Indiana & Yoga Magazine Summer 2016 Issue 1 - Page 40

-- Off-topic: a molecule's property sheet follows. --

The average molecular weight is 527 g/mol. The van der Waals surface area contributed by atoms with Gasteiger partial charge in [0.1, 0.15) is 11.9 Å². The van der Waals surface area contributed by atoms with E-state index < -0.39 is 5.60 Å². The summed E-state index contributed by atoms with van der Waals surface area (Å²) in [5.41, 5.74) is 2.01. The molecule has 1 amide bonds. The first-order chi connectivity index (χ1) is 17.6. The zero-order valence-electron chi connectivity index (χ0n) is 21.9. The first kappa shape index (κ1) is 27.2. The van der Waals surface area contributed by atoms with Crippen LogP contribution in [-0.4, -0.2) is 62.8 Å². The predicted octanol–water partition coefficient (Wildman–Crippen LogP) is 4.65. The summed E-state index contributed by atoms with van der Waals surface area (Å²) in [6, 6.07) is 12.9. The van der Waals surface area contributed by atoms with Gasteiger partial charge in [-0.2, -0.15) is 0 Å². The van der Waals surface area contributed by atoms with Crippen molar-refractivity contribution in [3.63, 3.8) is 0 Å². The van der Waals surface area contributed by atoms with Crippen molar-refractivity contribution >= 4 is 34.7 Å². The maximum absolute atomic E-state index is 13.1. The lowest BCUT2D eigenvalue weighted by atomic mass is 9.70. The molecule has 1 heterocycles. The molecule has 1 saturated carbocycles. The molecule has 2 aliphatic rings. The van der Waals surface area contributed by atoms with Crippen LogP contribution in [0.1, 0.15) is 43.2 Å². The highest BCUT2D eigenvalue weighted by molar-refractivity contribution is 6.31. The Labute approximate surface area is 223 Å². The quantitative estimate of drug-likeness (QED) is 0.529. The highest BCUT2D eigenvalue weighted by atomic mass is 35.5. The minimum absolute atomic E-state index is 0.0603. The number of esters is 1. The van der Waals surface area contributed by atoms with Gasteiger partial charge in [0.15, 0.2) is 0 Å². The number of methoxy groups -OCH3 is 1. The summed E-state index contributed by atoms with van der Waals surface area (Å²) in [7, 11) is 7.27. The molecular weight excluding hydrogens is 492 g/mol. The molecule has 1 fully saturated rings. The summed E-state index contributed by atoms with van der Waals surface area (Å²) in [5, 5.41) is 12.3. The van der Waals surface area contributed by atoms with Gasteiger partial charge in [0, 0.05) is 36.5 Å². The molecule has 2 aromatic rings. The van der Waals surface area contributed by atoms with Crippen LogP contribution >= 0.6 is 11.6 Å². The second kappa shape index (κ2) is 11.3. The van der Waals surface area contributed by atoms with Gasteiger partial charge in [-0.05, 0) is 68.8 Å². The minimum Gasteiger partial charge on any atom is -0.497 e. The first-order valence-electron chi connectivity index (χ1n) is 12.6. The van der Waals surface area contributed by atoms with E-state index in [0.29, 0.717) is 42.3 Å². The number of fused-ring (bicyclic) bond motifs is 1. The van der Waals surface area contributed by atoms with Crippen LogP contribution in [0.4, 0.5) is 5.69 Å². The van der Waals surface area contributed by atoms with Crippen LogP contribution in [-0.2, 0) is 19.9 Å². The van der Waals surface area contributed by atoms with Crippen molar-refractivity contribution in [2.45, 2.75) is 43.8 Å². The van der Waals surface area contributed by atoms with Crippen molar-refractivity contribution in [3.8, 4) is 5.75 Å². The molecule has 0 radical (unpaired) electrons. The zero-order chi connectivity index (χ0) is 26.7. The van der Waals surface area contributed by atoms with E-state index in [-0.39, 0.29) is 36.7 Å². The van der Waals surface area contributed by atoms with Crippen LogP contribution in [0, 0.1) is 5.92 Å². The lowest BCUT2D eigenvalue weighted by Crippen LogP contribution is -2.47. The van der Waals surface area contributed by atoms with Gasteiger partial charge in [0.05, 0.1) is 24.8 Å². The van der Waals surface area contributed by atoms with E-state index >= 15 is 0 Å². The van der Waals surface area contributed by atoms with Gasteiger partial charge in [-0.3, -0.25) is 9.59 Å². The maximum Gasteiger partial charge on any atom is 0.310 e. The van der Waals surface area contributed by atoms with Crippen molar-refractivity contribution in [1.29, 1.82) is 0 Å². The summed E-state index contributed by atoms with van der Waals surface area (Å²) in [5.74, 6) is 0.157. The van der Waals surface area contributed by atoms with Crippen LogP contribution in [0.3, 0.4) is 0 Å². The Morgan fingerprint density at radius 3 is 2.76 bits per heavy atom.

FEATURE: YOGA AND ADDICTION RECOVERY Nikki Myers and Y12SR If you’ve heard of yoga and addiction recovery, you’ve heard of Nikki Myers. She established Yoga of 12-step Recovery, also known as Y12SR, in 2003, and it’s grown from a one-time six-week intensive with 12 participants in Indianapolis into a thriving international community with more than 200 weekly meetings and 600 active Y12SR facilitators in the US and beyond. Myers is a slender, vibrant woman in her early sixties with a big grin, big ideas, and big wedge heels. She isn’t the only one to integrate 12-step recovery and yoga, and she’s the first to admit that, quipping, “Nothing’s original,” with a chuckle. She attributes the Y12SR system to her teachers Gary Kraftsow, Aruni, Peter Levine, and Seane Corn, as well as Dr. Bob Smith and Bill Wilson, the two men credited with founding the original 12-step program, Alcoholics Anonymous, in the 1930’s. She created Y12SR to help 12-steppers learn more about yoga and teach yogis more about the 12 steps. We spoke at CITYOGA, the studio she founded and since passed on to Dave Sims, another supporter of Y12SR, on a rainy Thursday morning. Interviewing Myers means listening to laughter, wisdom, and a few f-bombs. Emma Hudelson: What’s your elevator speech for Y12SR? Nikki Myers: Y12SR is ultimately a relapse prevention and reintegration program…. We connect the dots between yoga philosophy and practices, the very practical tools of the 12 step program, and all of the research in neuroscience, yoga, meditation, and recovery from trauma to provide a foundation for what we’re calling sustainable addiction recovery. EH: You always say that the twelve steps were your life raft, and yoga was your launching pad. How were the 12 steps your life raft? NM: They’re still my life raft. They provide a very practical and structured way to look at the spiritual principles [of the 12-step program]. So those structures are my lifeboat. And I still need a lifeboat from time to time…the structure of having accountability, working with a sponsor, working with sponsees. And yoga’s been my launching pad. It’s allowed me to go to places that I never thought—I never imagined—I could go. EH: Tell me about your own recovery story. How did you first encounter the 12 steps? NM: Thank God I encountered the 12 steps. The 12-step program talks about jails, institutions and deaths. And I know jails, institutions and death. I found the 12-step program in 1987. My addiction had taken me into commercial sex work, divorce, domestic violence, all of that stuff. When I walked in the rooms, I could barely put a sentence together. What I found were people who could love me until I could love myself. That’s the lifeboat stuff, and it’s still there. In the first eight years of my recovery, lots of things happened. I was separated from my kids before getting sober, and I got my kids back. I got my undergraduate degree with straight A’s and got my MBA with one B… So I knew I had some smarts. I started progressing in the ranks of corporate in this software company and they sent me on this trip to Garmisch, Germany. I arrived hungry, angry, lonely, and tired. In the 12-step program, we learn that those are states to be vigilant about, because you don’t make great decisions when those energies pop up. By the time I get to the conference…they were serving dessert: orange sherbet in champagne. I made the decision to go for it. Then I got back to my room, and it was grand, big, and overlooking the alps, and there was a mini-bar. I drank like Denzel Washington drank at the end of the movie Flight. I drank the whole mini-bar. I was “functional,” so I got up the next day to do what I needed to do, but instead of coming home from Germany, I made my way to Amsterdam, and immediately I found that I knew what to do, where to go, and how to act, even though I hadn’t had a drink or a drug in eight years. That’s the samskara. You can’t bullshit yourself about it. It’s always there. Unless you’re a Jesus, or a Buddha, or a Krishna, it’s always there. Maybe for the enlightened ones, it goes away, but I can’t bank on that, because I say “fuck” way too much. So I have to do my work, because that samskara is always there. After eight years clean, I knew exactly how to find my drug of choice. EH: What was your drug of choice? NM: Lots of cocaine at that point…I like crack, straight-up. The first high was Samadhi. And I spent a lot of time chasing that first high…the addict is just looking for the same thing the enlightened one is. That’s why there can’t be any judgment. We’re all looking for the same thing. We have to take the stigma and the judgment out of this shit. That’s my big soapbox. I finally made it back to Boston after spending some time on the streets of Amsterdam…and some things happened, and I found my way back into the rooms and back into yoga. EH: What were some of those things that made you go back to the rooms? NM: Well, I was destitute. I was sick and tired of being sick and tired. I was humiliated, and I was full of shame, totally disgusted… I knew the 12-step program had saved my life before, and I knew it was the life raft I needed at that point. Simple as that. And it is simple. Not easy, but simple. I love that phrase. Then I found my way back into yoga. At that point, I decided that yoga and yoga philosophy was all I needed—I didn’t need the 12-step program anymore. So I was clean for 8 years, then I relapsed. Then this period, and then I relapsed again, and I was like, what the fuck? I let the 12-step program go, I delved deep into yoga and philosophy, and then I relapsed again… Another relapse. What the fuck, right? The dis-ease of addiction is beyond intellectual. I had some smarts, but the reliance on the intellectual was one of the things that took me out… A platform for sustainable recovery has to cover all five of the bodies. The 12-step program does a great job of covering the cognitive approach. The yoga asana practice gives me the somatic, the body-based stuff, and I assert that there are some other things needed in there now 38 INDIANA & YOGA MAGAZINE ISSUE I